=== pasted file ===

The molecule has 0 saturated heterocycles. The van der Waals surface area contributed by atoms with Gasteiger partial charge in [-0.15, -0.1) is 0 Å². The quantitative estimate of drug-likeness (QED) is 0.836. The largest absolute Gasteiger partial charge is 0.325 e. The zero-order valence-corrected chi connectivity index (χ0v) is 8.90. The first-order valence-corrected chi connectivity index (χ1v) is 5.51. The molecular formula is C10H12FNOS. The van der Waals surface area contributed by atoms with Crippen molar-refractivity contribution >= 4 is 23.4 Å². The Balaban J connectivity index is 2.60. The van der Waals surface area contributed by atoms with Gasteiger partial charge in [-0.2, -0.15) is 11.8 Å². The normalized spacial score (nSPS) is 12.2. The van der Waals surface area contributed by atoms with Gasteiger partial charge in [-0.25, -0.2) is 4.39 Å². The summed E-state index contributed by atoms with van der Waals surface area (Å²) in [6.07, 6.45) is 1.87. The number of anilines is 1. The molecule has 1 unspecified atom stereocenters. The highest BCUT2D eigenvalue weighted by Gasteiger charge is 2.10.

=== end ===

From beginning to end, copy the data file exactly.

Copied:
The molecule has 0 saturated heterocycles. The van der Waals surface area contributed by atoms with Gasteiger partial charge in [-0.15, -0.1) is 0 Å². The quantitative estimate of drug-likeness (QED) is 0.836. The largest absolute Gasteiger partial charge is 0.325 e. The zero-order valence-corrected chi connectivity index (χ0v) is 8.90. The first-order valence-corrected chi connectivity index (χ1v) is 5.51. The molecular formula is C10H12FNOS. The van der Waals surface area contributed by atoms with Crippen molar-refractivity contribution >= 4 is 23.4 Å². The Balaban J connectivity index is 2.60. The van der Waals surface area contributed by atoms with Gasteiger partial charge in [-0.2, -0.15) is 11.8 Å². The normalized spacial score (nSPS) is 12.2. The van der Waals surface area contributed by atoms with Gasteiger partial charge in [-0.25, -0.2) is 4.39 Å². The summed E-state index contributed by atoms with van der Waals surface area (Å²) in [6.07, 6.45) is 1.87. The number of anilines is 1. The molecule has 1 unspecified atom stereocenters. The highest BCUT2D eigenvalue weighted by Gasteiger charge is 2.10.